Trump: Israel and Arab Nations Can Find Common Cause Against Iran

U.S. President Donald Trump (L) and Israeli President Reuven Rivlin deliver joint statements during their meeting at Rivlin's residence in Jerusalem May 22, 2017 REUTERS/Jonathan Ernst

Israel and its Arab foes should unite in common cause against Iran, President Donald Trump has said in Jerusalem, expressing hope that America's allies in the Middle East might be able to cooperate to temper Tehran.

Trump made the remarks during his meeting with Israeli President Reuven Rivlin briefly after arriving at Ben Gurion Airport. The President's voyage to Israel from Saudi Arabia on Air Force One was the first-ever direct flight from Riyadh to Tel Aviv.

According to statements released by the White House, Trump said he'd seen in Saudi Arabia a growing realization there was "common cause" between Arab leaders and Israel over the "the threat posed by Iran."

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Though they do not have formal diplomatic relations, Saudi Arabia and Israel see Iran as the principal threat to stability in the region.

The two Washington allies expressed discontent with the previous administration of President Barack Obama which pursued a policy of rapprochement with the Islamic Republic through a deal that agreed to lift economic sanctions if Iran gave up its nuclear program.

Trump has threatened a far tougher line with Tehran. Speaking after his meeting with Rivlin he said Iran needed to "cease its deadly funding, training and equipping of terrorists and militias." He also told reporters: "Iran must never be allowed to possess a nuclear weapon."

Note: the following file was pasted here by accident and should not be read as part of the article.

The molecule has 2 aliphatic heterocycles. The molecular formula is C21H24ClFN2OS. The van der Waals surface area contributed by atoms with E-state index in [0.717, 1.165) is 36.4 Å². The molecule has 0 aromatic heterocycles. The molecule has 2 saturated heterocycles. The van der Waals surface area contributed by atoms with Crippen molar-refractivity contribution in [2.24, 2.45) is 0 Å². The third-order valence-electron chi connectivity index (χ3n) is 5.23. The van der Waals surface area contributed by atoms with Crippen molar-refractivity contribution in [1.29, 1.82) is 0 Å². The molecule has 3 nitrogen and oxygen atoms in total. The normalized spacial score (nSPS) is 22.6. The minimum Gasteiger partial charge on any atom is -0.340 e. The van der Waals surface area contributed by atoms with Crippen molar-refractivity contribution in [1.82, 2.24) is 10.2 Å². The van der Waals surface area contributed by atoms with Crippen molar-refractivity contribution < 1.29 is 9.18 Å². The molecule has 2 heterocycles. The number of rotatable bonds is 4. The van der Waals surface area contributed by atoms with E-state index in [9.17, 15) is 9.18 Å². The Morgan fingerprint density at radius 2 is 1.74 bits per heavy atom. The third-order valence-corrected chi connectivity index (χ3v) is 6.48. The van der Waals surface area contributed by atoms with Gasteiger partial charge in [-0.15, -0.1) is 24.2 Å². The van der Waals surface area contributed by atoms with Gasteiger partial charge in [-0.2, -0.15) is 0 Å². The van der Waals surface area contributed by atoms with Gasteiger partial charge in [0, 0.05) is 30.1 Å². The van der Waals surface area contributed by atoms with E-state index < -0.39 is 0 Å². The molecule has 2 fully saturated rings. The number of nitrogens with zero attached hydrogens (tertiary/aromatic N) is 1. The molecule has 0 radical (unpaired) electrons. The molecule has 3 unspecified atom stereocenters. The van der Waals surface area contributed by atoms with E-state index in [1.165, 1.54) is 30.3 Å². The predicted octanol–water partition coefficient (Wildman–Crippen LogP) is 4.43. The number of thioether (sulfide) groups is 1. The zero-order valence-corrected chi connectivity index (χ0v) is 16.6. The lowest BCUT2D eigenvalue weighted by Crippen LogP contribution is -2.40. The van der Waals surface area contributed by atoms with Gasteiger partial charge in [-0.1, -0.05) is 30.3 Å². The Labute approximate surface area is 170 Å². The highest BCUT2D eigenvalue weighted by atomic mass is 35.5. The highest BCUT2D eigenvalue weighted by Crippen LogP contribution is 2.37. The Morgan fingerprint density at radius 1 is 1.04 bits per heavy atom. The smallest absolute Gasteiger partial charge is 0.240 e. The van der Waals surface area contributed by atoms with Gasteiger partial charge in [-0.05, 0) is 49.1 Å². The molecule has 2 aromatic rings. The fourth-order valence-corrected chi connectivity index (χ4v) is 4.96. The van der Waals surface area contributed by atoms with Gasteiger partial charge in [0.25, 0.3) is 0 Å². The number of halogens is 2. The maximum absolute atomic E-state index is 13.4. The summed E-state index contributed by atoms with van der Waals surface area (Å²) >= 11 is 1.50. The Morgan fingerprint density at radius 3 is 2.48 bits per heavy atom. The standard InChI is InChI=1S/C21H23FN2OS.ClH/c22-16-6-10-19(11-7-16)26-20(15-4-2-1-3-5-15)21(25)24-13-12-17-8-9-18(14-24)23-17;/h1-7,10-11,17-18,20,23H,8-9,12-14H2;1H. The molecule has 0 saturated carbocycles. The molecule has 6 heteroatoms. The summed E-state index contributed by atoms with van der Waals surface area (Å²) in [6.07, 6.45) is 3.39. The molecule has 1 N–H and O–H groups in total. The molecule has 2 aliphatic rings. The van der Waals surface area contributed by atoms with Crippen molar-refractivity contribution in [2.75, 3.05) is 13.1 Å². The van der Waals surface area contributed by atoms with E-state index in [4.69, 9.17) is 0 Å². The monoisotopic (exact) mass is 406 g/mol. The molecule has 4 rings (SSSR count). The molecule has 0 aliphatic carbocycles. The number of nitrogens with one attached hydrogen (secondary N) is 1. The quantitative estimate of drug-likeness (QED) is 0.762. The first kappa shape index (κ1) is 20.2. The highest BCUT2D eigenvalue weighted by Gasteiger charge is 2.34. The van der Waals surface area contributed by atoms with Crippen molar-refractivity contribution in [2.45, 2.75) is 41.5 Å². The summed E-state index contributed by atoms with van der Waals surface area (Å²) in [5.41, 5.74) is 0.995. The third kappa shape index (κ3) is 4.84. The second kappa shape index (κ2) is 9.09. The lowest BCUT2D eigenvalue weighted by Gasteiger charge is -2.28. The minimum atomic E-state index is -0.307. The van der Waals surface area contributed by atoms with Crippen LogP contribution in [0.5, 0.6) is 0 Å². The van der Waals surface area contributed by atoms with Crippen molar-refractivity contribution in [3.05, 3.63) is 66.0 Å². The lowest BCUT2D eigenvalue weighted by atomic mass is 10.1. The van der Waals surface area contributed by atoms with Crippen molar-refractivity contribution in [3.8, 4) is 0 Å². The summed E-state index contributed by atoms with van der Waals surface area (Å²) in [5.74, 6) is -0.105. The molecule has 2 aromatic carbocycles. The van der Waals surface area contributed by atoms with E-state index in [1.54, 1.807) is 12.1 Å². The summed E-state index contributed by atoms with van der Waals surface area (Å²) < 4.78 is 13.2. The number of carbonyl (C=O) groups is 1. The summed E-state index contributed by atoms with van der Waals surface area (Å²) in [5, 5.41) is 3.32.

As he greeted President Trump, Israel's Prime Minister Benjamin Netanyahu said Israel's hand was "extended to all nations including the Palestinians." He added that he hoped one day an Israeli Prime Minister would be able to fly from Tel Aviv to Riyadh.

Jordan and Egypt are the only two Middle Eastern nations to have recognized Israel and signed a peace agreement with the country. Nations like Syria, which is itself embroiled in a bloody internal conflict, has technically never ceased being at war with Israel since 1948.

In Iran, which severed all ties with Israel following the Islamic Revolution in 1979, the country's newly re-elected President Hassan Rouhani on Monday told the Associated Press he hoped Trump administration would "settle down."

Rouhani decisively won a presidential election on Friday, securing another four-year term. He criticized Trump's visit to Saudi Arabia, saying it held no political or practical value.